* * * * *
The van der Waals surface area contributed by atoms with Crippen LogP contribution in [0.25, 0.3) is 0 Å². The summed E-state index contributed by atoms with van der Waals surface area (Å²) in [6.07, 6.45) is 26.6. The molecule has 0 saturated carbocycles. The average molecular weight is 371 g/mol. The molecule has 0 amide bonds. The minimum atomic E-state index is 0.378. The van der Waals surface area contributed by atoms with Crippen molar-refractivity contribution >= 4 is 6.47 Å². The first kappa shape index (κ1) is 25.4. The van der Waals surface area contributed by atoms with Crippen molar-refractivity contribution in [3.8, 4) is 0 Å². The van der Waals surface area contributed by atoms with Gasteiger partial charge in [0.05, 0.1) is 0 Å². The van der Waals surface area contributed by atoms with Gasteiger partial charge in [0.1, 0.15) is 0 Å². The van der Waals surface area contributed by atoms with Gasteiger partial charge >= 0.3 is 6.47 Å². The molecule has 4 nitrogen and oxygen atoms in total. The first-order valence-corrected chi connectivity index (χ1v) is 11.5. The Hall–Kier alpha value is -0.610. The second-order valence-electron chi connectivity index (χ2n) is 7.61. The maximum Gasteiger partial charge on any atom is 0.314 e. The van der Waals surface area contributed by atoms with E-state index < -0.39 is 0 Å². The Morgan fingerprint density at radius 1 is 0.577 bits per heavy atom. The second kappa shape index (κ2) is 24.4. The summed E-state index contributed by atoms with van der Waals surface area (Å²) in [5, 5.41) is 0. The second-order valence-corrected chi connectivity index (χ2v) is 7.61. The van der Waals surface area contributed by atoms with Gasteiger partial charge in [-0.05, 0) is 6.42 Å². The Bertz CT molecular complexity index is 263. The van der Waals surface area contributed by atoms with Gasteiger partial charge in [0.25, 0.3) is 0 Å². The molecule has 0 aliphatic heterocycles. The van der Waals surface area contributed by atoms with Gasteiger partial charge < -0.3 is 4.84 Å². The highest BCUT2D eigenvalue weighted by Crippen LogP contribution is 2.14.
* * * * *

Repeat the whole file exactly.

The van der Waals surface area contributed by atoms with Crippen LogP contribution in [0.25, 0.3) is 0 Å². The summed E-state index contributed by atoms with van der Waals surface area (Å²) in [6.07, 6.45) is 26.6. The molecule has 0 saturated carbocycles. The average molecular weight is 371 g/mol. The molecule has 0 amide bonds. The minimum atomic E-state index is 0.378. The van der Waals surface area contributed by atoms with Crippen molar-refractivity contribution >= 4 is 6.47 Å². The first kappa shape index (κ1) is 25.4. The van der Waals surface area contributed by atoms with Crippen molar-refractivity contribution in [3.8, 4) is 0 Å². The van der Waals surface area contributed by atoms with Gasteiger partial charge in [0.05, 0.1) is 0 Å². The van der Waals surface area contributed by atoms with Gasteiger partial charge in [0.1, 0.15) is 0 Å². The van der Waals surface area contributed by atoms with Gasteiger partial charge >= 0.3 is 6.47 Å². The molecule has 4 nitrogen and oxygen atoms in total. The first-order valence-corrected chi connectivity index (χ1v) is 11.5. The Hall–Kier alpha value is -0.610. The second-order valence-electron chi connectivity index (χ2n) is 7.61. The maximum Gasteiger partial charge on any atom is 0.314 e. The van der Waals surface area contributed by atoms with E-state index < -0.39 is 0 Å². The Morgan fingerprint density at radius 1 is 0.577 bits per heavy atom. The second kappa shape index (κ2) is 24.4. The summed E-state index contributed by atoms with van der Waals surface area (Å²) in [5, 5.41) is 0. The second-order valence-corrected chi connectivity index (χ2v) is 7.61. The van der Waals surface area contributed by atoms with Gasteiger partial charge in [-0.05, 0) is 6.42 Å². The Bertz CT molecular complexity index is 263. The van der Waals surface area contributed by atoms with Gasteiger partial charge in [0.25, 0.3) is 0 Å². The molecule has 0 aliphatic heterocycles. The van der Waals surface area contributed by atoms with Gasteiger partial charge < -0.3 is 4.84 Å². The highest BCUT2D eigenvalue weighted by Crippen LogP contribution is 2.14.